Author Deborah Kurata is the original pioneer in building object-oriented applications with Visual Basic. In this book she continues to offer clarity and deliver best practices for using object-oriented techniques in Visual Basic 2005. She has been honored with Microsoft’s prestigious MVP designation for her expertise and contributions to the community. Kurata begins with a concise introduction to core object-oriented concepts and the Visual Basic 2005 features that support them

Author Deborah Kurata is the original pioneer in building object-oriented applications with Visual Basic. She has been honored with Microsoft's prestigious MVP designation for her expertise and contributions to the community. Kurata begins with a concise introduction to core object-oriented concepts and the Visual Basic 2005 features that support them.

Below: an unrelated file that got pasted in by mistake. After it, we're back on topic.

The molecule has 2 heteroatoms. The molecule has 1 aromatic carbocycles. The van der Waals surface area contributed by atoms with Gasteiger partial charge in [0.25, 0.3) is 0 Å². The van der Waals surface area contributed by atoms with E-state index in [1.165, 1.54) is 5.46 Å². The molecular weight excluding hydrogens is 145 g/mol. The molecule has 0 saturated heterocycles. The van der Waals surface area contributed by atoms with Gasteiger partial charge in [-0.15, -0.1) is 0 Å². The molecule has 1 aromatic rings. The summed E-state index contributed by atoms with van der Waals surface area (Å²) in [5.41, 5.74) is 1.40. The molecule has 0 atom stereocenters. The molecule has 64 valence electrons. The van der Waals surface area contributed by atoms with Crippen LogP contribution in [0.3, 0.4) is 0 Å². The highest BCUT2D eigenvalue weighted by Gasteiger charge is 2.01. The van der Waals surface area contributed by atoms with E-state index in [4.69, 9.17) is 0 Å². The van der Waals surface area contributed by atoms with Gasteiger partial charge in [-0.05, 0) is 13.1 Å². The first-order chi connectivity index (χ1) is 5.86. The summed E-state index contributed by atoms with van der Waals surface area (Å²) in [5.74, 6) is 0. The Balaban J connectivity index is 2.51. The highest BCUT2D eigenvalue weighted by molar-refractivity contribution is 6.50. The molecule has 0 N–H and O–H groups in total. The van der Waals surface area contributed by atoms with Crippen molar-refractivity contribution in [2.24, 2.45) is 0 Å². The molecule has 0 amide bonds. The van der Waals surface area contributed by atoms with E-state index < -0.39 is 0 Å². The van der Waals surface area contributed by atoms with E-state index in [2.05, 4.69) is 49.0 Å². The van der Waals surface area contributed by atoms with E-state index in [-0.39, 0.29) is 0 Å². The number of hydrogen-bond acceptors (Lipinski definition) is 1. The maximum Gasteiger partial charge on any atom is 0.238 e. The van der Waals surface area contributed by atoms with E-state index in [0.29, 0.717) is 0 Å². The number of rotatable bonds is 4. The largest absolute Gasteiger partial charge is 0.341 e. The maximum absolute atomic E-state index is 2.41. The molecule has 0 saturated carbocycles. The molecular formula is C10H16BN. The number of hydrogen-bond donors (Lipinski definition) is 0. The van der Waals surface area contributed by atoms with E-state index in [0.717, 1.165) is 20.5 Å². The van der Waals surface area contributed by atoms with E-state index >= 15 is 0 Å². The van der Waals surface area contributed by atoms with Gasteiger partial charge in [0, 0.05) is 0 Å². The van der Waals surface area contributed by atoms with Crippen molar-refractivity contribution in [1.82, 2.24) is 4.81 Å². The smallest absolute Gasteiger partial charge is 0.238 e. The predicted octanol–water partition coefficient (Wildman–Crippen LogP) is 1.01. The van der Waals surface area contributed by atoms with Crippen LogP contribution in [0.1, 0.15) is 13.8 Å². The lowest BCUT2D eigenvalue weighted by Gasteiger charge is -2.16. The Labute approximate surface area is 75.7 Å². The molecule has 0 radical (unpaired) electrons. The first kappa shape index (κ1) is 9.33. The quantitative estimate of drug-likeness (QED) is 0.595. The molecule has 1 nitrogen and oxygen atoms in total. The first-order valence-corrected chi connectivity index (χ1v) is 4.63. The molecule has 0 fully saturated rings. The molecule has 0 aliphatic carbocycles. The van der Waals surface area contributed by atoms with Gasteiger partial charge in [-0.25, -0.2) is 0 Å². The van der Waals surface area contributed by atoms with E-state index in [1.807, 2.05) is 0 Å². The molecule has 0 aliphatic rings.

This book is the result of a multi-year collaboration between Harvard Business School professor Robert Austin and leading theatre director and playwright Lee Devin. Sams, 1999 - 646 sivua. Together, they demonstrate striking structural similarities between theatre artistry and production and today's business projects-and show how collaborative artists have mastered the art of delivering innovation "on cue," on immovable deadlines and budgets. These methods are neither mysterious nor flaky: they are rigorous, precise, and-with this book's help-absolutely learnable and reproducible.

Deborah Kurata does her Doing Objects thing again! This is the newest book from Deborah which has been completely rewritten from the ground up for the Visual Basic. Anyone needing a solid foundation in object technology, Visual Basic. Net 2005, and Visual Studio. Net 2005 should read this book.